Monday, June 6, 2011

Cold Feet

This weekend the Boy and I took a trip together to attend yet another wedding. Going to weddings with the Boy is always an interesting experience. Usually, we end up dodging questions about the future of our relationship. But this weekend was different. This time I was going to meet the Boy’s family.

The Boy’s cousin was getting married in Colorado and she insisted that he bring me along. I have never met the Boy’s family before. Partly because they live in another State and partly because I have not really made an effort to meet them. But I think we both knew that it was time, and this wedding gave us a reason to get it over with.

The wedding was in the mountains about two hours outside of Denver. With all of his family staying at the Super 8, the Boy and I chose another hotel for a little privacy. From the moment we arrived in town, we were bombarded with phone calls from the family, updating us on their status. They checked into their hotel. Now they were going to dinner. Now they were finished with dinner and wanted us to come over to the hotel.

When the weekend started, I thought the most significant event would be meeting the Boy’s parents. But that turned out to be the least eventful part of the entire weekend. I met them both at the hotel that evening, along with a few of his aunts and uncles. I also got to finally meet the Boy’s sister and his five year old nephew, who can best be described as a spirited child. He was climbing on every rock, bench and garden border within sight. When he wasn’t doing that, he was rolling around in the dirt. The Boy’s sister looked exhausted from trying to contain him.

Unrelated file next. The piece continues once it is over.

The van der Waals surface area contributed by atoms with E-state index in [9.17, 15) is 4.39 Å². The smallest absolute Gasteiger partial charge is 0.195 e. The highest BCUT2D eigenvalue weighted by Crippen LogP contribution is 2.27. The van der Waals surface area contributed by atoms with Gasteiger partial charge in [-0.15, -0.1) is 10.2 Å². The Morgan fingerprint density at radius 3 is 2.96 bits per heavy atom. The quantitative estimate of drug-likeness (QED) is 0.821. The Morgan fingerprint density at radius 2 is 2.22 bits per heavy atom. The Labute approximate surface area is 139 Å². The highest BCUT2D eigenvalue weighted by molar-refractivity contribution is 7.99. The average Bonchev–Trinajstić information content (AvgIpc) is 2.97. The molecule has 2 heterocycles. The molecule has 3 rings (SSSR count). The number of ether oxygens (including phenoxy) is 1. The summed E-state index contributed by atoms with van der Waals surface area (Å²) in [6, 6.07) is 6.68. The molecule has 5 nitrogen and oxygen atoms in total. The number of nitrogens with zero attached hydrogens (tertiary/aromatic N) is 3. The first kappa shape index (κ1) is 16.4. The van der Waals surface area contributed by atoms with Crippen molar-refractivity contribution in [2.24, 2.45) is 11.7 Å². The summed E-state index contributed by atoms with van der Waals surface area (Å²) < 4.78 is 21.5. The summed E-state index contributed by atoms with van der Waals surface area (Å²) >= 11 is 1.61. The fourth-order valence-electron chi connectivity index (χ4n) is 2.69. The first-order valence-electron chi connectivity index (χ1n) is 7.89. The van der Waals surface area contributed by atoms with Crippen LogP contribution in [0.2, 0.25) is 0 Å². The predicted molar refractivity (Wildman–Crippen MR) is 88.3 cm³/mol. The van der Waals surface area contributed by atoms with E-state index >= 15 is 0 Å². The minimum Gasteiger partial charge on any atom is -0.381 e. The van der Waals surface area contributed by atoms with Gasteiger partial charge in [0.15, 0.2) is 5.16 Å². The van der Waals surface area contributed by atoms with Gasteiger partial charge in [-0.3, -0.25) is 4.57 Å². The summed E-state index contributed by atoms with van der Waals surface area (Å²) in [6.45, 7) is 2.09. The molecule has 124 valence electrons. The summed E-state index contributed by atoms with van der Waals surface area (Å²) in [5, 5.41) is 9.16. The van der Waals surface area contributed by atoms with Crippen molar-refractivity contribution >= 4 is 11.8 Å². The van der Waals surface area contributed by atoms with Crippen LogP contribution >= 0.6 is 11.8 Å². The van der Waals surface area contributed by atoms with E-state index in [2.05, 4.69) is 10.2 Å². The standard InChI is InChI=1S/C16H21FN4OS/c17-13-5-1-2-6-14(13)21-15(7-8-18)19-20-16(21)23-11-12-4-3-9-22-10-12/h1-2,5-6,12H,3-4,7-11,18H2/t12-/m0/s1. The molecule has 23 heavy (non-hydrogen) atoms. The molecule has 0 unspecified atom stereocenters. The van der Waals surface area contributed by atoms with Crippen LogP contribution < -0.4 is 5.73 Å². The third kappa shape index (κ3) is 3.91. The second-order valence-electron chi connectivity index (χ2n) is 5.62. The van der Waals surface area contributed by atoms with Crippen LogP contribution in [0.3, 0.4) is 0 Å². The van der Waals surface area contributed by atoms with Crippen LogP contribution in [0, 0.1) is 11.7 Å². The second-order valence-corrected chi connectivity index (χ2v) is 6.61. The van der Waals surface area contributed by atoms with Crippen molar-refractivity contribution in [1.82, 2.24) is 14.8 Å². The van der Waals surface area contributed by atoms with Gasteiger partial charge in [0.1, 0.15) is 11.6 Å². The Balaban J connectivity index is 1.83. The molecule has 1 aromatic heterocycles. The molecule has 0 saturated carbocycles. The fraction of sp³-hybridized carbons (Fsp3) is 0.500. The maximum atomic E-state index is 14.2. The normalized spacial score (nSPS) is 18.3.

We stayed in their hotel room for about an hour just chatting with everyone and then we headed off to the bar with the Boy’s sister, his cousin (the brother of the Bride) and his cousin’s girlfriend. As everyone talked, I started to learn more about the details of the wedding.

Apparently the Bride has always been sort of a free spirit. She has been unemployed for the last few months and working as a live-in nanny for one of her friends. She was marrying a guy that she knew from college and had just re-connected with a few months ago. No one in the family had even met this guy until they arrived in town for the rehearsal dinner. In fact, they barely knew that the two of them were dating until they announced their engagement.

Her brother filled us in on the details from meeting the Groom for the first time at the rehearsal dinner. Apparently the Groom is in the Army and is stationed in Texas, which means that the Bride will be moving down there with him as soon as they are married. Once they produce a marriage license they will be able to move into the free, military-sponsored housing.

The conversation at the bar was pretty awkward. It’s like no one wanted to be the first to say that the whole wedding thing seemed a little absurd. So we politely danced around the subject with phrases like “They wouldn’t be doing this unless they were really in love,” and “I’m sure they will be very happy together.”